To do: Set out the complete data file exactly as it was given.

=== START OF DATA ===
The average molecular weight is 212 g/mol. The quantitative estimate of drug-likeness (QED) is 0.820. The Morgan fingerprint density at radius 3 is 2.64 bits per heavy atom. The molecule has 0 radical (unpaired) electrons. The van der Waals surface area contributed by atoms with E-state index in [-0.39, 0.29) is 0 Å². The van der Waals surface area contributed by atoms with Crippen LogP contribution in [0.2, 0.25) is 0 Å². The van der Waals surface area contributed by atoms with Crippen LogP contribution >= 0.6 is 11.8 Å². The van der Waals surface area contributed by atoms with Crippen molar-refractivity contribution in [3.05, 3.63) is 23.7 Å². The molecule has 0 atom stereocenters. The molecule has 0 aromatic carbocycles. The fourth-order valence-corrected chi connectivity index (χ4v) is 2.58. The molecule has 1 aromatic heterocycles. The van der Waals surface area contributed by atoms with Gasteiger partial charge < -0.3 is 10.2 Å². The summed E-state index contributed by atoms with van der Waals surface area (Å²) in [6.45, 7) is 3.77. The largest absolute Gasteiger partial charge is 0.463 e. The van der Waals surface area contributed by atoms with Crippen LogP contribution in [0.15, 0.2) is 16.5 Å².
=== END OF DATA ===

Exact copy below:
The average molecular weight is 212 g/mol. The quantitative estimate of drug-likeness (QED) is 0.820. The Morgan fingerprint density at radius 3 is 2.64 bits per heavy atom. The molecule has 0 radical (unpaired) electrons. The van der Waals surface area contributed by atoms with E-state index in [-0.39, 0.29) is 0 Å². The van der Waals surface area contributed by atoms with Crippen LogP contribution in [0.2, 0.25) is 0 Å². The van der Waals surface area contributed by atoms with Crippen LogP contribution >= 0.6 is 11.8 Å². The van der Waals surface area contributed by atoms with Crippen molar-refractivity contribution in [3.05, 3.63) is 23.7 Å². The molecule has 0 atom stereocenters. The molecule has 0 aromatic carbocycles. The fourth-order valence-corrected chi connectivity index (χ4v) is 2.58. The molecule has 1 aromatic heterocycles. The van der Waals surface area contributed by atoms with Gasteiger partial charge < -0.3 is 10.2 Å². The summed E-state index contributed by atoms with van der Waals surface area (Å²) in [6.45, 7) is 3.77. The largest absolute Gasteiger partial charge is 0.463 e. The van der Waals surface area contributed by atoms with Crippen LogP contribution in [0.15, 0.2) is 16.5 Å².